For the moment let's ignore distribution models like meritocracy. Suppose a group has decided to divide their money in a certain way. What are the different formulas to measure how even or equal their division is, (irrespective of their personal needs, efforts, etc.), strictly mathematically speaking?

For instance, we could calculate an "index of inequality" as:

  • the sum of all the differences in the incomes of people,
  • Or as the sum of all differences from the average.
  • Or from the median.

In short, there are many ways such an index might be defined, which affects how big a priority it is for the group. What are the main approaches of measuring the rate of equality of allocation of resources in general?

  • "Strictly matyematically" makes no sense .... Divide the total amount of money for the number of people. Jan 15 '17 at 11:34
  • @MauroALLEGRANZA You're right, I'll edit it,m I jusat wanted to express I'm asking for the theories that are, indeed, subjective models of equality but models still possible to describe mathematically.
    – Probably
    Jan 15 '17 at 12:11
  • @MauroALLEGRANZA But there's one more important thing you might miss: It's not about total equality but the degrere of equality. Of course, total equality is when everybody gets the average. Though, it's not so clear for example if you compare one situation where there are three equal groups, one with 1$, one with 2$ and one with 3$ and when you compare the situation when most people get 2$, a little people get 0$ and a few people get 4$.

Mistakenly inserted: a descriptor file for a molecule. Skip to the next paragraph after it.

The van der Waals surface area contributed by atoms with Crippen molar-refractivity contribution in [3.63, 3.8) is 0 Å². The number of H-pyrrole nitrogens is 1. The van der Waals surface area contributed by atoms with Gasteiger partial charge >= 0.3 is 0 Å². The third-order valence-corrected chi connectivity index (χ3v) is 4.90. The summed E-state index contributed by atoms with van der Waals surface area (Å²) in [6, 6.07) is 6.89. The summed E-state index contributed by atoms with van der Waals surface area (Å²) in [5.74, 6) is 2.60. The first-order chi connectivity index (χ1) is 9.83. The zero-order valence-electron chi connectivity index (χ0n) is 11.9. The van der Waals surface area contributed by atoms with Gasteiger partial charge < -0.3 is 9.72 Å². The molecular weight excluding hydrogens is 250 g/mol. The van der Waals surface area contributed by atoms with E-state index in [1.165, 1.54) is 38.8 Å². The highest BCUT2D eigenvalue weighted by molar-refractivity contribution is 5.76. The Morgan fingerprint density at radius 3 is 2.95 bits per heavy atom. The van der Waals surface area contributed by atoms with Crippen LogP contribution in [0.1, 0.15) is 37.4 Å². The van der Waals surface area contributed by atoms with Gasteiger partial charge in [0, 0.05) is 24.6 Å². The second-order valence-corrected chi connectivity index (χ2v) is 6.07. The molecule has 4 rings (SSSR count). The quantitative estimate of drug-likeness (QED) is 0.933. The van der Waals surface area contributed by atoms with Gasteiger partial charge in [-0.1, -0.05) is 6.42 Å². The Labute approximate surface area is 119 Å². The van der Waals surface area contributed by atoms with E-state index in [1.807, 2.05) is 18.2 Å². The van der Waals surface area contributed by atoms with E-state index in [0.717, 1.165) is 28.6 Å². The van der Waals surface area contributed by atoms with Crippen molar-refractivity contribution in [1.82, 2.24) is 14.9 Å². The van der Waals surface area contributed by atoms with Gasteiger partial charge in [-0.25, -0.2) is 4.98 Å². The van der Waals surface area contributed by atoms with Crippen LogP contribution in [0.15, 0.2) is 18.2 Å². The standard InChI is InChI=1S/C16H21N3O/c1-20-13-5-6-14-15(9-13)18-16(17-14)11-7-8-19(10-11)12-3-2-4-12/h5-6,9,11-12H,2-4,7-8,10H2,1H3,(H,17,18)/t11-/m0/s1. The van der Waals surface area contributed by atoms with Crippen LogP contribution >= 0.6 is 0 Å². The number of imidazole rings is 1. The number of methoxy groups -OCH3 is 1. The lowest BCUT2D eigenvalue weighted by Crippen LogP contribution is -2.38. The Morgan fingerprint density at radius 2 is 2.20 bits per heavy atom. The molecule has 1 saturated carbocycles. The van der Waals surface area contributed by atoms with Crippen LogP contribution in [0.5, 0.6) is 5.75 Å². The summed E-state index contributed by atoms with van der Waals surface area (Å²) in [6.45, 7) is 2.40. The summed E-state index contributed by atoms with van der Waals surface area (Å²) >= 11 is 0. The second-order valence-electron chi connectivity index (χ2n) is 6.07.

– Probably
    Jan 15 '17 at 12:16
  • 1
    I think you mean to ask "what mathematical models of equality are there", or maybe even "what mathematical models of social equality are there". Is that right? I think the question is a little clearer if posed that way.
    – Eliran
    Jan 16 '17 at 10:14
  • @EliranH Yeah, thank you I've used the formulation I've been given when asking on Politics.
    – Probably
    Jan 16 '17 at 11:07

To give a terribly unphilosophical answer informed rather by economics:

As purely mathematical and for wealth distribution only (as per OP) the Gini coefficient and normally nothing else, really.

It is the most popular inequality index.


The work of John Rawls is probably the major effort of the twentieth century in analyzing the questions of freedom and equality. I recommend Justice as Fairness. The book is not an easy read, but Rawls lays out his arguments in detail.


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